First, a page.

During the recent Berkshire Hathaway Annual Meeting, Charles Munger explained why some investors can’t tell their best ideas from their worst. Here’s an excerpt from the meeting:
Munger: I think one of the inane things that’s taught in modern University education is it a vast diversification is absolutely mandatory investing in common stocks.
That is an insane idea. It’s not that easy to have a vast plethora of good opportunities that are easily identified, and if you’ve only got three I’d rather be in my best ideas instead of my worst.
And now some people can’t tell their best ideas from their worst. In the act of deciding that an investment already is good they get to thinking it’s better than it is.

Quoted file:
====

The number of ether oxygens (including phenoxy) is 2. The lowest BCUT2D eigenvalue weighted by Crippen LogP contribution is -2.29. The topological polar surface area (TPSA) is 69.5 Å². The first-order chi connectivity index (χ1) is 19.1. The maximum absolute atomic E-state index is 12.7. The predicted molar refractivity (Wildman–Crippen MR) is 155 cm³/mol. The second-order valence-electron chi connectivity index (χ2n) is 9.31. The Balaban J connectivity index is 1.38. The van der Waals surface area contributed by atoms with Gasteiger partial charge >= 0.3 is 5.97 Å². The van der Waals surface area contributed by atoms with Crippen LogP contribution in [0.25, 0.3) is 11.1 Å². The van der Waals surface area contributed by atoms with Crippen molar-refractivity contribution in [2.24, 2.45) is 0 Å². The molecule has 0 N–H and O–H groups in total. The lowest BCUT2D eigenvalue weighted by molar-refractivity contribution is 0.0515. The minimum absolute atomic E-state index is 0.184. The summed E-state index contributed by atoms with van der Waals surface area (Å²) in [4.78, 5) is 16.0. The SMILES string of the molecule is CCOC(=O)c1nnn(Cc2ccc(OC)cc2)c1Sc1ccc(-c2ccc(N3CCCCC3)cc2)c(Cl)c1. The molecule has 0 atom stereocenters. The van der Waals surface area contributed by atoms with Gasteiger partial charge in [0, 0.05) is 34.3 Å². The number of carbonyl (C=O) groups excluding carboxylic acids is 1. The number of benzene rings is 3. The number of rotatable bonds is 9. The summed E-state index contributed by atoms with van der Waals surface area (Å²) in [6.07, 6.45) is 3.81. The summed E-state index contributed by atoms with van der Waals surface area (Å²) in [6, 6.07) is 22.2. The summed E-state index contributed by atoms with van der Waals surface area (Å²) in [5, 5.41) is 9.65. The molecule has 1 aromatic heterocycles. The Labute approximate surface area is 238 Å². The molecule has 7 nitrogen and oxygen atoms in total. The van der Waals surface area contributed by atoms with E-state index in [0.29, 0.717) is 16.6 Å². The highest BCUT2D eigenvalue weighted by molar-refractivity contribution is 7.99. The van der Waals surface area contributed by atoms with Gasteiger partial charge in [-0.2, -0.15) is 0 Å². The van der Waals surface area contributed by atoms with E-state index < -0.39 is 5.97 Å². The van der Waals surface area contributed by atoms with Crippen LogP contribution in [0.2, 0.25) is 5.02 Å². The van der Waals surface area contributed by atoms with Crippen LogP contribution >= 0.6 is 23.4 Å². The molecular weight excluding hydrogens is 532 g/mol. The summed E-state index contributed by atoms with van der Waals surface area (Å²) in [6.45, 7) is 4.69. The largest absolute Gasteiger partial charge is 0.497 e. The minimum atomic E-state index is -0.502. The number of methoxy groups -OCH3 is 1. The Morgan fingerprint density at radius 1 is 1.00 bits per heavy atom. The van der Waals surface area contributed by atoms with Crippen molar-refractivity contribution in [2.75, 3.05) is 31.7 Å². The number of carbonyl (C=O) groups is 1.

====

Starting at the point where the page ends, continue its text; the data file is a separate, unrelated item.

I think we make fewer mistakes like that than other people. And that is a blessing to us.
We’re not so smart but we kind of know where the edge of our smartness is. That is a very important part of practical intelligence.
And a lot of people who are geniuses on IQ tests think they’re a lot smarter than they are and what they are is dangerous.
But if you know the edge of your own ability pretty well you should ignore most of the notions of our experts about what I call deworsification of portfolios.
You can watch the entire discussion here:
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